I was watching an episode of South Park the other day, where one character was trying to get another to stop freaking out, and eventually he just said ‘wow that’s terrible, how can you fix it?’ and let his friend get there himself, rather than trying to control it. I thought that was awesome – seeing that wisdom in South Park.”
The pandemic has been dreadful for mental health, but it feels like people are talking about it more than they used to.
Do you think the situation is better than it was when you were younger?
“Yeah, it’s become way more normal for people to open up. Back in the day, I didn’t even know what anxiety was, or panic attacks. I genuinely just thought I was dying – ‘oh my god I’m dying, I’m dying’ – and would have to get home, power up the computer and wait for Google… ‘Why do I feel like this… oh, that’s anx-… anxiety?’
“Now people are talking about it openly, and I find it really awesome when it’s people I look up to in the public eye.
I’ll think ‘oh well they’ve got it all sorted, wish I had their life’ and then they’ll say ‘actually, I’m terrified of this’ or ‘I’ve been really down’… I’m really stoked that it’s become the norm to talk about it…”
What do you rely on for your wellbeing in day-to-day life?
“I’m quite aware of my own mental state these days, and there’s a few different pillars – exercise, diet, meditation and sleep.
I can get away with one of those not being around on any given day without things collapsing, but any more than two and I start not being in the greatest headspace.
Meditation is something I dabble in, but my concentration is awful and I’ll often look up after [what seemed like] half an hour and be like ‘oh my dude it’s been two minutes’.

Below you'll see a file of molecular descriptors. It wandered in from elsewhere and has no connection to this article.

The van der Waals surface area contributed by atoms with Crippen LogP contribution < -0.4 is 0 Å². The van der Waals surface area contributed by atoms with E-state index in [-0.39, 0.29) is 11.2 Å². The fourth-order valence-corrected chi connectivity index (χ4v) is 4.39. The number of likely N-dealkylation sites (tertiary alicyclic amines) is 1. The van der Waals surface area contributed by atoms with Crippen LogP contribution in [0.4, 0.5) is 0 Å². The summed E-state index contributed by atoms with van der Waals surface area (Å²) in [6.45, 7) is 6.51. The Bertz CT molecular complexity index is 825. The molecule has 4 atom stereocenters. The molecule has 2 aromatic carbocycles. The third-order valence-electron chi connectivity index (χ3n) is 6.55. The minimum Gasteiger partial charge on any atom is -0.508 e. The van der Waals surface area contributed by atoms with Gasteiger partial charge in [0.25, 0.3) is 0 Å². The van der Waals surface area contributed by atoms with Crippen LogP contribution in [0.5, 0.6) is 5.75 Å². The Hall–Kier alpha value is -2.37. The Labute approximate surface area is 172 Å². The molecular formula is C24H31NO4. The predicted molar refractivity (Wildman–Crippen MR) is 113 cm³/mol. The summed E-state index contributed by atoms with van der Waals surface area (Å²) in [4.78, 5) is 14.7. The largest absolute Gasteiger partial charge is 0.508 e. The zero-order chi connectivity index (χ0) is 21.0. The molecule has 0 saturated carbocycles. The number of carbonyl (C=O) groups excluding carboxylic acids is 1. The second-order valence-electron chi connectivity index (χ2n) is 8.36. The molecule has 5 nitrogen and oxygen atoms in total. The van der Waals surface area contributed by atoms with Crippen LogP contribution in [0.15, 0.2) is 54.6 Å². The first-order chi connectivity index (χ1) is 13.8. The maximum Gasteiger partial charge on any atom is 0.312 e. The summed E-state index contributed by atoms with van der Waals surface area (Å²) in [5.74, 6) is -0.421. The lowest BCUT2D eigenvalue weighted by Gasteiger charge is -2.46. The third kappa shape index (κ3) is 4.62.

“Also staying in touch with people, and having conversations for absolutely no reason. I talk to people a lot when it has something to do with work or it’s about something creative, but I love calling someone up just because.
I’ve had a few great chats with mates during lockdown – like really long ones, because with nowhere better to be, no one’s got any excuses!”
On a call with Tom Fletcher (Samaritans/PA)
How has your pandemic been overall? Have you managed to keep working?
“Yeah, that’s been really fortunate. We have odd jobs anyway, as we don’t get paid on the day we make something – we spend months and months making something and get paid a year after.
I’m always in the headspace of ‘keep making stuff no matter what’, and I’ve been able to play guitar and record crappy demos and send them off to different band members.
“We haven’t been able to go into the studio recently because our drummer’s been isolating with Covid. A few days ago I had an idea I was really stoked about, and for a second I was bummed but then I thought ‘well, why not just send it to Tom as a voice note?’.
He sent me back what he thought, and I felt like I’d accomplished something that day.”
What’s been the hardest part of lockdown?
“Christmas was a write off, but I thank technology again, because I was able to play video games for hours and hours with friends who also couldn’t go home to their families. Winter sucks anyway.
The first lockdown was about gardens and walks and exercising, but as soon as the novelty wore off and winter hit, it was like ‘oh man, there is nothing to do.’”